New GCF manual puts gender at centre of climate response
“Mainstreaming Gender in Green Climate Fund Projects” details how GCF partners need to mainstream the inclusion of women, girls, men and boys from socially excluded and vulnerable communities at all stages of the climate finance project cycle.
GCF is the first climate finance fund to mainstream gender perspectives from the outset of its operations as an essential element of its decisions on funding proposals. Its first manual on gender in climate finance was compiled in close collaboration with UN Women, a global body dedicated to gender equality and empowering women.
GCF Executive Director Howard Bamsey and Swedish Minister for International Development Cooperation and Climate Isabella Lövin (who is also the country's Deputy Prime Minister) will jointly launch the guide during the World Water Week, currently being held in Stockholm.
GCF’s Gender and Social Specialist, Rajib Ghosal, said the marginalization of women from economic and political power means they tend to bear the greater brunt of climate change effects.
“At the same time, in many countries, women are recognized as agents of positive change who make valuable contributions to climate change mitigation and adaptation efforts,” he added.
“Gender consideration should not be seen as an extra burden in the approval of climate finance projects. It is a key element in the success of climate finance initiatives, considering the crucial role women play in societies.”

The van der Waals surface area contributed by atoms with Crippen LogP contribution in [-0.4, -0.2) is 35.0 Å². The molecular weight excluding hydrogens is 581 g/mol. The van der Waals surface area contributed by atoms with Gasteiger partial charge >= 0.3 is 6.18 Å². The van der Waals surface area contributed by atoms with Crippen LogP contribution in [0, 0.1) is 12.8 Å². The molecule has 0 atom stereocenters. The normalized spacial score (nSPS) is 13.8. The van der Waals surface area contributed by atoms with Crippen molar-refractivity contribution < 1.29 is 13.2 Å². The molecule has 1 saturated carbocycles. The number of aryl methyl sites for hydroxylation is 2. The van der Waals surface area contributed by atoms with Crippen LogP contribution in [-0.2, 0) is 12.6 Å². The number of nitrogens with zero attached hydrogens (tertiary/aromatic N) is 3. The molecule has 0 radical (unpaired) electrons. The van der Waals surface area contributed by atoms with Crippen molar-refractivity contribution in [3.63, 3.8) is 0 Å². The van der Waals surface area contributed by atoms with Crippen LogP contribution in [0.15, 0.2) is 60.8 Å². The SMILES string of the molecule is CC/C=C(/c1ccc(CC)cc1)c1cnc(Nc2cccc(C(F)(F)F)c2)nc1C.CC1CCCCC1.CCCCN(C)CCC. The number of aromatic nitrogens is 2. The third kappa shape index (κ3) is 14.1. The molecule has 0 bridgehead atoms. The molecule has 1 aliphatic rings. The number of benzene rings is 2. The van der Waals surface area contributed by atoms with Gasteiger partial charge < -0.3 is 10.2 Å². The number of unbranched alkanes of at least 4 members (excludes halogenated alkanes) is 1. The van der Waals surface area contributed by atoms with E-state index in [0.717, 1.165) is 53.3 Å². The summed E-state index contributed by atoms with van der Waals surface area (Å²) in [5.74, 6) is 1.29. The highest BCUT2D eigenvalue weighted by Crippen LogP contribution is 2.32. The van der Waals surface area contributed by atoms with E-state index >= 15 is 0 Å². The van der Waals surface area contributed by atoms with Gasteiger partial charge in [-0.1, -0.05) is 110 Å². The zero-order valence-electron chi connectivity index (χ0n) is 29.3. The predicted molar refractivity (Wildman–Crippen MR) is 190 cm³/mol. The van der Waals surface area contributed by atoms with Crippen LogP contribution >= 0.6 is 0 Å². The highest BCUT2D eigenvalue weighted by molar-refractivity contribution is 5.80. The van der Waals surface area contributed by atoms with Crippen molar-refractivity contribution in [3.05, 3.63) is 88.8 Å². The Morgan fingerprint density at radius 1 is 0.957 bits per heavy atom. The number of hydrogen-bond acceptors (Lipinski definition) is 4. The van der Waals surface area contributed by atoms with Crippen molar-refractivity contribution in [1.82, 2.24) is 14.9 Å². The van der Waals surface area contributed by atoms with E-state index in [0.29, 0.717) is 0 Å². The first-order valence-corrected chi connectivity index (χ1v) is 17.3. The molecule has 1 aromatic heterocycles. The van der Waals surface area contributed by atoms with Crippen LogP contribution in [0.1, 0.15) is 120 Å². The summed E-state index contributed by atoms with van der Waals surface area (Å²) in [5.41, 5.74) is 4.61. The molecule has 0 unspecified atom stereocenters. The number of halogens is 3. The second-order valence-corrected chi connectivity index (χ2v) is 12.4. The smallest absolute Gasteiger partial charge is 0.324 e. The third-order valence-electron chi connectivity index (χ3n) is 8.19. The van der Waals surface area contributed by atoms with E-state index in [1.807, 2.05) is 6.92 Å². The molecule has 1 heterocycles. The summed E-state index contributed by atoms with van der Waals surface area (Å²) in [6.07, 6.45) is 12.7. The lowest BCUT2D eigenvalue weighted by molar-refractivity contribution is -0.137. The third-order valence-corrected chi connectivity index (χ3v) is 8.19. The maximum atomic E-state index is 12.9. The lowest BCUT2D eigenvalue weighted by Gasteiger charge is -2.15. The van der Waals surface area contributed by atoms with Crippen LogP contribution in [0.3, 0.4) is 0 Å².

Mr Ghosal said GCF-approved projects are forging new frontiers in female empowerment, such as an innovative initiative generating a low-carbon energy sector in Mongolia which ensures over half of the loan support will go towards women-led/owned enterprises.
This USD 60 million private sector project, implemented by Mongolia’s XacBank, is designed to overcome the current reluctance by investors to fund the opening of new markets in renewable energy and energy efficiency.
He also emphasized the importance of taking a gender aware approach in financing adaptation projects.
This includes GCF’s support for a USD 166.3 million project enhancing the resilience of communities in the east Indian state of Odisha.
India’s National Bank for Agriculture and Rural Development (NABARD) is ensuring its implementation of this project matches the whole stratum of community needs by engaging 1,000 water champions. These custodians of sustainable water governance are overseeing the installation of solar-power water pumps and ensuring water is equitably distributed to different social groups.